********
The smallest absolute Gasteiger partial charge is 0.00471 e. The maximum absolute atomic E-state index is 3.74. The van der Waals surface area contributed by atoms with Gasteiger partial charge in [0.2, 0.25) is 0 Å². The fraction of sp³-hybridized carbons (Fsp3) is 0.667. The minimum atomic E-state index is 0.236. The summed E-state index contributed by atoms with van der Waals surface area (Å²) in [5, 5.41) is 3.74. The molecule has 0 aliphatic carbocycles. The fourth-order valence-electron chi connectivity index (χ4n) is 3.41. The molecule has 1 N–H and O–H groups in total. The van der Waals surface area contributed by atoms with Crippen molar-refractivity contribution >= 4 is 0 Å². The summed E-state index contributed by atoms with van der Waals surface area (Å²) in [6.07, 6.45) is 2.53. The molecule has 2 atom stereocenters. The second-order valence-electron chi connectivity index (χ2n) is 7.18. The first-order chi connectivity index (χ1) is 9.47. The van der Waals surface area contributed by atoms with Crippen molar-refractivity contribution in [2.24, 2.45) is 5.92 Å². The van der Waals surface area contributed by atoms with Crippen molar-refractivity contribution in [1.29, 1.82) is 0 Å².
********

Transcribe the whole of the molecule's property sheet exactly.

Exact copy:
The smallest absolute Gasteiger partial charge is 0.00471 e. The maximum absolute atomic E-state index is 3.74. The van der Waals surface area contributed by atoms with Gasteiger partial charge in [0.2, 0.25) is 0 Å². The fraction of sp³-hybridized carbons (Fsp3) is 0.667. The minimum atomic E-state index is 0.236. The summed E-state index contributed by atoms with van der Waals surface area (Å²) in [5, 5.41) is 3.74. The molecule has 0 aliphatic carbocycles. The fourth-order valence-electron chi connectivity index (χ4n) is 3.41. The molecule has 1 N–H and O–H groups in total. The van der Waals surface area contributed by atoms with Crippen molar-refractivity contribution >= 4 is 0 Å². The summed E-state index contributed by atoms with van der Waals surface area (Å²) in [6.07, 6.45) is 2.53. The molecule has 2 atom stereocenters. The second-order valence-electron chi connectivity index (χ2n) is 7.18. The first-order chi connectivity index (χ1) is 9.47. The van der Waals surface area contributed by atoms with Crippen molar-refractivity contribution in [2.24, 2.45) is 5.92 Å². The van der Waals surface area contributed by atoms with Crippen molar-refractivity contribution in [1.29, 1.82) is 0 Å².